Biplanes through to screaming jets have been on display this afternoon at the Wings Over Wairarapa airshow in Masterton.
Thousands of people have turned out at Hood Aerodrome today to see the planes which span 100 years of aviation history.
There have been dazzling aerobatics, flighter fly pasts and the Air Force has been showing off its old and new helicopters.
World War I planes have also taken to the skies this afternoon and in a first a plane built to the specifications of the New Zealand aviator Richard Pearse, who many claim was the first person to fly, has taxied the length of a runway.
There is also a lot of classic military hardware on display including what is thought to be a record number of Brengun carriers.
The planes on show range from a Blériot Experimental 2F, the oldest plane in New Zealand and the only one of its kind still flying, to Strikemaster Jets, to the very latest in Remotely Piloted Aircraft Systems, otherwise known as drones.
This year, visitors are being treated to a display of the World War I airplanes restored or reproduced by the Vintage Aviator Limited.
John Lanham, who is the flying display coordinator for Wings over Wairarapa, and who flies planes for TVAL, said the aircraft are just as when they were first flown.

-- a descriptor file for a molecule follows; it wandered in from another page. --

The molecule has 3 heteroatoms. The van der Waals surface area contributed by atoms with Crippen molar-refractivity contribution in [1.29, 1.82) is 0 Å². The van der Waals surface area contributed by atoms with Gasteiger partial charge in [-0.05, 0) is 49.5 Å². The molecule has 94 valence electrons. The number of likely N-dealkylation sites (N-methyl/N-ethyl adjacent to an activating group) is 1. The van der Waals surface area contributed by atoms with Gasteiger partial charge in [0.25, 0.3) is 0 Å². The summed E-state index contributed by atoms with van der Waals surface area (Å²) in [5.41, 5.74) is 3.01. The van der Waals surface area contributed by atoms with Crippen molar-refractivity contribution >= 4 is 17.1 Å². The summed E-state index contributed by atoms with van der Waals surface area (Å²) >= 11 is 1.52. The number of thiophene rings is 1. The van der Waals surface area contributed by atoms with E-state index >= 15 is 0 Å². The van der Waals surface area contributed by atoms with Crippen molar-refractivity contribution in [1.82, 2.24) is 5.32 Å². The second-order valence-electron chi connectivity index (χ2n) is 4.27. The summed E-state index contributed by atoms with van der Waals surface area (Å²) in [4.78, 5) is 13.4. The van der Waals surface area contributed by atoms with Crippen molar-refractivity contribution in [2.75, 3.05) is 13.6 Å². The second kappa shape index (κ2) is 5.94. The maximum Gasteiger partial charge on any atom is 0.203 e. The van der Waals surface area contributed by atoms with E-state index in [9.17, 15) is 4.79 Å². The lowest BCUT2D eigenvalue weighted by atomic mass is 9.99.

"Aircraft are being recreated in absolutely perfect original condition exactly as they were one hundred years ago."
One of the originals TVAL has restored is the rare Blériot Experimental 2F or BE2F.
"The aircraft has been rebuilt totally by the Vintage Aviator," said Mr Lanham.
"It has an original RAF engine. It's a V8 engine. It's in a V configuration with a big four-bladed propeller. But the engine is only 85, 90 horsepower. It's a huge aeroplane to be pulled along by 90 horsepower."
Another plane that visitors to Wings over Wairarapa will see from an even earlier era is a reproduction of the plane that Richard Pearse is believed to have flown on 1902 or 1903.
The RPT - the Richard Pearse Two - was built by Ivan Mudrovcich of Auckland .
"I knew of Pearse and I was always interested in aeroplanes," Mr Mudrovcich said.
"I think it's a good copy. That's my story anyway."
More than 20,000 people are expected to attend the displays at the biennial air show in Masterton today and Sunday.
The visitors watching the practice runs on Friday were already impressed.
It is Chris Uruski's fourth time at the air show.
"I just like flight," said Mr Uruski. "I just enjoy watching the planes. It doesn't matter what they are. Whether they are First World War - or the jets - or anything in between."